Mangano KM, et al. Bone Mineral Density and Protein-Derived Food Clusters From the Framingham Offspring Study. J Acad Nutr Diet. 2015;115(10):1605-1613.e1. PubMed PMID: 26038297.
* Article titles in AMA citation format should be in sentence-case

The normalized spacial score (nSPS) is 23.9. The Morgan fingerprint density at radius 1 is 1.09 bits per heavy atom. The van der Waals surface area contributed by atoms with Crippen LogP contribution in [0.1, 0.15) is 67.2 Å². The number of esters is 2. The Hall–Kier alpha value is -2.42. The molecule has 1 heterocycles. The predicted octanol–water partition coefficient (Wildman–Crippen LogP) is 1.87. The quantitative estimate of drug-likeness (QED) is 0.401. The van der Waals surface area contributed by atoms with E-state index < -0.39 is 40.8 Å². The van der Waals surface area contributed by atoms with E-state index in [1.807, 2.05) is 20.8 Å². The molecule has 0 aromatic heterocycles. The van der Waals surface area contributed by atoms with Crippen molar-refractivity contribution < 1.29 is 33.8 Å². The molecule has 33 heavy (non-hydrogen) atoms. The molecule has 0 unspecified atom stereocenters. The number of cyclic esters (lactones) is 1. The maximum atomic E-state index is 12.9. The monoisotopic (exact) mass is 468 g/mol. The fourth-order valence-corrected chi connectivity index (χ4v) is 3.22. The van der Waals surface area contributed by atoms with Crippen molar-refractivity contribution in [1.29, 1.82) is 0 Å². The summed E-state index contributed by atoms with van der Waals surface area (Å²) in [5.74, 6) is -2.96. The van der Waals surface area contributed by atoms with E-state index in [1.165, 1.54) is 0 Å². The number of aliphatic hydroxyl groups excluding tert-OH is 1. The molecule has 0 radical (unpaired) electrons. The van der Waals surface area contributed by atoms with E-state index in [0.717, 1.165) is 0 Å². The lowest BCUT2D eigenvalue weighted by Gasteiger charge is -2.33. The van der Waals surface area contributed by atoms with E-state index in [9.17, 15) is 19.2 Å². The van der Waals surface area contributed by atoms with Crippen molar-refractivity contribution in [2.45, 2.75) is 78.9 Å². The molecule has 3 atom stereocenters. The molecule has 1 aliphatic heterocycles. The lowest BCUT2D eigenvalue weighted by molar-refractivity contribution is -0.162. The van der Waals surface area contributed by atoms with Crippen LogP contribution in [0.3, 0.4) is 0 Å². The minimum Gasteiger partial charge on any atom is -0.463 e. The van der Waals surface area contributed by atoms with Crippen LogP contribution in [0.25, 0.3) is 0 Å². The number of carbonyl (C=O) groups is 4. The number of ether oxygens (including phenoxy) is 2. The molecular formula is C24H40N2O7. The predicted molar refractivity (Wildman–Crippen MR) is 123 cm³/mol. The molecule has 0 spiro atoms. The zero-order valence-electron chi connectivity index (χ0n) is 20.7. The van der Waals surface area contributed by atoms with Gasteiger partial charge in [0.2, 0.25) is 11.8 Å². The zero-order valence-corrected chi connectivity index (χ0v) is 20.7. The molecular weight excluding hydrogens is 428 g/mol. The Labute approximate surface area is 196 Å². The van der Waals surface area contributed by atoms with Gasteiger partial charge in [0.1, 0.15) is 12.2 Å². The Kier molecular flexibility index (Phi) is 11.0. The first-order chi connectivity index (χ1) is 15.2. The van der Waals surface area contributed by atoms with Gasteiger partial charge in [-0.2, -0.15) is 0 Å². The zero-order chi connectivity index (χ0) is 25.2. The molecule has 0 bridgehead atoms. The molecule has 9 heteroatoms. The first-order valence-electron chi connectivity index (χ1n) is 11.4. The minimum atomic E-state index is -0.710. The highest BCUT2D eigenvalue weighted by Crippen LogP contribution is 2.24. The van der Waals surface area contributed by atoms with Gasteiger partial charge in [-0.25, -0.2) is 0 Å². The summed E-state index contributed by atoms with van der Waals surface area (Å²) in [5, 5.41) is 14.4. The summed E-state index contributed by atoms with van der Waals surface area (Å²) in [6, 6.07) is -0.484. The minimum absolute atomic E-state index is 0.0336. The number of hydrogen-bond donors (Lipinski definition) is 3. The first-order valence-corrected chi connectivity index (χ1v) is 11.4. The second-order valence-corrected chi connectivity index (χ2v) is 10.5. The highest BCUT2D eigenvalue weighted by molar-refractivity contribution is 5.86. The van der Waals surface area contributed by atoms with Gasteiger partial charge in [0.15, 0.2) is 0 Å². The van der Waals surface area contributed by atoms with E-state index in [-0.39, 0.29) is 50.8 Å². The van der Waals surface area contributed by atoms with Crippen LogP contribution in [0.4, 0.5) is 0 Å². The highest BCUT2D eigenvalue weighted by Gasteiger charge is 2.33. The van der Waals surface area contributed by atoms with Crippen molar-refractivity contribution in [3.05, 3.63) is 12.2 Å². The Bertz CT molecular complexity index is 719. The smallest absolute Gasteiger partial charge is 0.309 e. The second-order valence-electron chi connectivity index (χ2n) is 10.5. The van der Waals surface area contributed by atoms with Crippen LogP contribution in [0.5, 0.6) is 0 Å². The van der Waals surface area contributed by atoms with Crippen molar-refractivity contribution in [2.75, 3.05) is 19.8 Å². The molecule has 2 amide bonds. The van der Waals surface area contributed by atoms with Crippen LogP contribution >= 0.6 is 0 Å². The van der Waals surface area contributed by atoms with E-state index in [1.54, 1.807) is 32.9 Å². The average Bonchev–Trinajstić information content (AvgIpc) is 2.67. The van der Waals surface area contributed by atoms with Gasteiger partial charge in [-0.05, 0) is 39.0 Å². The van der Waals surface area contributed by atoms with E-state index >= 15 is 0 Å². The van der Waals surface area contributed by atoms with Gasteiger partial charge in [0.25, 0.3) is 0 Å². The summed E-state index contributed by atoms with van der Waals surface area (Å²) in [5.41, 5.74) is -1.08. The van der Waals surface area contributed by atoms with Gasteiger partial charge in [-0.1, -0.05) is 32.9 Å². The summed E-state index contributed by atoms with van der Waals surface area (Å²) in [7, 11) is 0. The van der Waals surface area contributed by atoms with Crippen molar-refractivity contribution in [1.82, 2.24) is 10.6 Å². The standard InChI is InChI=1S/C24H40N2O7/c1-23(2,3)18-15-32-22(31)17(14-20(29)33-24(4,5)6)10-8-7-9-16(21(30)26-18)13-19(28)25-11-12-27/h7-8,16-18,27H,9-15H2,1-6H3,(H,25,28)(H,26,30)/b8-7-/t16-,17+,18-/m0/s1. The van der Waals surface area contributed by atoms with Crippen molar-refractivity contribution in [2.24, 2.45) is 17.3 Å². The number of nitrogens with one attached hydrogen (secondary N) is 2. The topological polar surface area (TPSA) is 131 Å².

TY - JOUR T1 - Bone Mineral Density and Protein-Derived Food Clusters from the Framingham Offspring Study. AU - Mangano,Kelsey M, AU - Sahni,Shivani, AU - Kiel,Douglas P, AU - Tucker,Katherine L, AU - Dufour,Alyssa B, AU - Hannan,Marian T, Y1 - 2015/05/30/ PY - 2014/09/08/received PY - 2015/04/01/accepted PY - 2015/6/4/entrez PY - 2015/6/4/pubmed PY - 2016/1/9/medline KW - Aging KW - Bone mineral density KW - Cohort KW - Dietary patterns KW - Dietary protein SP - 1605 EP - 1613.e1 JF - Journal of the Academy of Nutrition and Dietetics JO - J Acad Nutr Diet VL - 115 IS - 10 N2 - BACKGROUND: Dietary protein is beneficial to bone health; however, dietary patterns of protein intake and their relationship with bone mineral density (BMD) have not been evaluated. OBJECTIVE: To examine the relationship of dietary protein food clusters with BMD at the femoral neck, trochanter, total femur, and lumbar spine among middle-aged and older men and women. DESIGN: Cross-sectional study. PARTICIPANTS AND SETTING: Two thousand seven hundred fifty-eight community-dwelling individuals from the Framingham Offspring Study. METHODS: BMD was measured by Lunar DPX-L (Lunar Radiation Corporation) in 1996-2001. Dietary intakes were estimated using the Willett food frequency questionnaire in either 1995-1998 or 1998-2001, and the exam closest to a participant's BMD measurement was used. Cluster analysis (FASTCLUS procedure, k-means method) was used to classify participants into groups, determined by major sources of protein. Generalized linear regression was used to compare adjusted least-squares mean BMD across protein food clusters for all pairwise comparisons. RESULTS: From 2,758 participants (44% men; mean age 61±9 years, range=29 to 86 years), five protein food clusters were identified (chicken, fish, processed foods, red meat, and low-fat milk). Three of these food clusters showed associations with BMD. The red meat protein food cluster presented with significantly lower femoral neck BMD compared with the low-fat milk cluster (red meat 0.898±0.005 g/cm(2) vs low-fat milk 0.919±0.007 g/cm(2); P=0.04). Further, the processed foods protein cluster presented with significantly lower femoral neck BMD compared with the low-fat milk cluster (processed foods 0.897±0.004 g/cm(2) vs low-fat milk 0.919±0.007 g/cm(2); P=0.02). A similar, yet nonsignificant, trend was observed for other BMD sites examined. CONCLUSIONS: Diets with the greatest proportion of protein intake from red meat and processed foods may not be as beneficial to the skeleton compared with dietary patterns where the highest proportion of protein is derived from low-fat milk. SN - 2212-2672 UR - https://www.unboundmedicine.com/medline/citation/26038297/full_citation L2 - https://linkinghub.elsevier.com/retrieve/pii/S2212-2672(15)00392-5 DB - PRIME DP - Unbound Medicine ER -